About Author


  1. They are: 1) What are the weaknesses? 2) What is the worst placed piece? 3)
    What is my opponent’s intention? I’ve noticed I’ve lost quite a few blitz
    games online since I started using this method, because I usually miss some
    simple tactic. But I’m usually outplaying my opponent until then. Today
    will be my first over-the-board game on the long time control with this new
    mental algorithm in my toolkit, so we’ll see what happens.

  2. It’s important to use a physical trigger that is not very common. We
    normally don’t tap on our shoulder so it works very well as an anchor.
    Perhaps tapping your thigh works as well. Try it out.

  3. I realize none of these ideas are new. Weak pawns, and weak squares are the
    basis for all positional play, and the worst placed piece idea is the old
    “Tarrasch principle.” And the last question is basically prophylaxis. But
    what is special about this book is that these three questions, explicitly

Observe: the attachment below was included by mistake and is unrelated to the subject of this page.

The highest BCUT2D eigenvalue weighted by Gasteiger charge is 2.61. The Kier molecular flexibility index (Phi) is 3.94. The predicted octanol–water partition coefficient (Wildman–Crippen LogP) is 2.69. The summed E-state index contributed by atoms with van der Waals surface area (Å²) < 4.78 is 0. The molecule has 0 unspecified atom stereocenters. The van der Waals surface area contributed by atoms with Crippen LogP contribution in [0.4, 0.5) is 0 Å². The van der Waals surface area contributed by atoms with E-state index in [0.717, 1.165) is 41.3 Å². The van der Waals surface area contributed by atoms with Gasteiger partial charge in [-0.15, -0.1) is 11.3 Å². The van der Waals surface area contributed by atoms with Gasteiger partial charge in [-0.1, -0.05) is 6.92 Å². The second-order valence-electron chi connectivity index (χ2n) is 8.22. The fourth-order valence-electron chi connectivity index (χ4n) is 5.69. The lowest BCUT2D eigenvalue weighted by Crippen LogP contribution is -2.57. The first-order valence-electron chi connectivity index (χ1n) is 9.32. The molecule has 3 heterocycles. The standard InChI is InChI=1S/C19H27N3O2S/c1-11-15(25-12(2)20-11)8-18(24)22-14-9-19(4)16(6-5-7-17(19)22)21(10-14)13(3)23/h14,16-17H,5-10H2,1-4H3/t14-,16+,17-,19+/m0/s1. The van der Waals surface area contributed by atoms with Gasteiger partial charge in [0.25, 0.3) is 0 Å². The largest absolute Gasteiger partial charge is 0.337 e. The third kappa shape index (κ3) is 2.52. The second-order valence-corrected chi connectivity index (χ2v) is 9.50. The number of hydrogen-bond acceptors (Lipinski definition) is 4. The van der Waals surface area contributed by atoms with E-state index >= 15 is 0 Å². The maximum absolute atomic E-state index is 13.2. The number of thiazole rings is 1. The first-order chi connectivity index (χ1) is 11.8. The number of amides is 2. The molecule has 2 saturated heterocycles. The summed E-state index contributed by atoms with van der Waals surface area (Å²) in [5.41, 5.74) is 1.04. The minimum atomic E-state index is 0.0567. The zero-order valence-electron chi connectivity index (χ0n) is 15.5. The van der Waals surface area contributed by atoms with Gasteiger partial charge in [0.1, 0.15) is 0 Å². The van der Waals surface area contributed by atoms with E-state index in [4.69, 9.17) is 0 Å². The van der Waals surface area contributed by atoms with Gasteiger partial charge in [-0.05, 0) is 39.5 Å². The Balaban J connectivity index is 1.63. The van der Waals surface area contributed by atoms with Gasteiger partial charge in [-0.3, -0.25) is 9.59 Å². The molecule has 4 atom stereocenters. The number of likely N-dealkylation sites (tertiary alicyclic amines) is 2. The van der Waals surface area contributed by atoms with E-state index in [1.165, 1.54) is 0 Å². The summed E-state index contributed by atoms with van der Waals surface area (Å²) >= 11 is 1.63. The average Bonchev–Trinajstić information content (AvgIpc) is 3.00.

asked “out loud” (at least in my mind) are a simple way to come up with a
    plan in practical games, and they recall knowledge I’ve already spent time
    accumulating. So it’s not a magic pill by any means.

  4. Hi Majnu. I found a very useful exercise in Jacob Aagard’s book, called
    _Positional_Play_. I think a great deal of the paralysis I feel when I play
    a game, preventing me from calculating simple variations, is how to draw on
    my chess knowledge in a context sensitive way. The fear that I might be
    missing something smothers me. Aagard has a powerful algorithm of asking 3
    simple questions that has helped me to gain a great deal of confidence in
    my play, I think everyone should try it.

Leave A Reply